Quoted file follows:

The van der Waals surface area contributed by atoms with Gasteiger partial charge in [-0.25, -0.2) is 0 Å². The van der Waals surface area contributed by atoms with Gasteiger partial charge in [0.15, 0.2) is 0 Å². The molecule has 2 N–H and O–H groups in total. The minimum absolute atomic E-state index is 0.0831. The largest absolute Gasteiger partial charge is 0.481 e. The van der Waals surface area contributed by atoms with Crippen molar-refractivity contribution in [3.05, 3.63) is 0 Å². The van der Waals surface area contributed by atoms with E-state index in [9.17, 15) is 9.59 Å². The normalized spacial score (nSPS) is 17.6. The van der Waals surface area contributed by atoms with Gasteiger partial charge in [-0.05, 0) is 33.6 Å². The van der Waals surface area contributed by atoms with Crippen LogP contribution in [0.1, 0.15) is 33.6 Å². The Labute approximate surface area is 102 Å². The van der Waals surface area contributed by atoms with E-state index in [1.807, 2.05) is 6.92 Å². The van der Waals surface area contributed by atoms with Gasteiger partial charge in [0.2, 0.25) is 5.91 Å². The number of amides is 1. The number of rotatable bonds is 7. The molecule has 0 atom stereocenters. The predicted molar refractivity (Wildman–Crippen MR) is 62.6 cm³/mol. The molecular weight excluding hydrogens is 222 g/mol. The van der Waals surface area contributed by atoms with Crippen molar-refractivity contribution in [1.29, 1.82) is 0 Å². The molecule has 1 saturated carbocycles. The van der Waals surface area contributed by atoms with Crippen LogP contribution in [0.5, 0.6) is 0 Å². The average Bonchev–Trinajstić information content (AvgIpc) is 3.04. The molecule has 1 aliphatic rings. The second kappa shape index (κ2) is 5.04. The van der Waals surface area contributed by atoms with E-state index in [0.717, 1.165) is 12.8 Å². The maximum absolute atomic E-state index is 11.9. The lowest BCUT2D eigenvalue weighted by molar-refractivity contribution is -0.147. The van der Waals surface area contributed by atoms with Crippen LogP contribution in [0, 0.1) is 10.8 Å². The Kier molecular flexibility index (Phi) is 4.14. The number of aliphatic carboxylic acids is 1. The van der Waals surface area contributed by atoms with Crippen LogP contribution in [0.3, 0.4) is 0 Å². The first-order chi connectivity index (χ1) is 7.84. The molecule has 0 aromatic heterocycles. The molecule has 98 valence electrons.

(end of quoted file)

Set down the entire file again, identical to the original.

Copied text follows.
The van der Waals surface area contributed by atoms with Gasteiger partial charge in [-0.25, -0.2) is 0 Å². The van der Waals surface area contributed by atoms with Gasteiger partial charge in [0.15, 0.2) is 0 Å². The molecule has 2 N–H and O–H groups in total. The minimum absolute atomic E-state index is 0.0831. The largest absolute Gasteiger partial charge is 0.481 e. The van der Waals surface area contributed by atoms with Crippen molar-refractivity contribution in [3.05, 3.63) is 0 Å². The van der Waals surface area contributed by atoms with E-state index in [9.17, 15) is 9.59 Å². The normalized spacial score (nSPS) is 17.6. The van der Waals surface area contributed by atoms with Gasteiger partial charge in [-0.05, 0) is 33.6 Å². The van der Waals surface area contributed by atoms with Crippen LogP contribution in [0.1, 0.15) is 33.6 Å². The Labute approximate surface area is 102 Å². The van der Waals surface area contributed by atoms with E-state index in [1.807, 2.05) is 6.92 Å². The van der Waals surface area contributed by atoms with Gasteiger partial charge in [0.2, 0.25) is 5.91 Å². The number of amides is 1. The number of rotatable bonds is 7. The molecule has 0 atom stereocenters. The predicted molar refractivity (Wildman–Crippen MR) is 62.6 cm³/mol. The molecular weight excluding hydrogens is 222 g/mol. The van der Waals surface area contributed by atoms with Crippen molar-refractivity contribution in [1.29, 1.82) is 0 Å². The molecule has 1 saturated carbocycles. The van der Waals surface area contributed by atoms with Crippen LogP contribution in [0.5, 0.6) is 0 Å². The average Bonchev–Trinajstić information content (AvgIpc) is 3.04. The molecule has 1 aliphatic rings. The second kappa shape index (κ2) is 5.04. The van der Waals surface area contributed by atoms with E-state index in [0.717, 1.165) is 12.8 Å². The maximum absolute atomic E-state index is 11.9. The lowest BCUT2D eigenvalue weighted by molar-refractivity contribution is -0.147. The van der Waals surface area contributed by atoms with Crippen LogP contribution in [0, 0.1) is 10.8 Å². The Kier molecular flexibility index (Phi) is 4.14. The number of aliphatic carboxylic acids is 1. The van der Waals surface area contributed by atoms with Crippen LogP contribution in [0.3, 0.4) is 0 Å². The first-order chi connectivity index (χ1) is 7.84. The molecule has 0 aromatic heterocycles. The molecule has 98 valence electrons.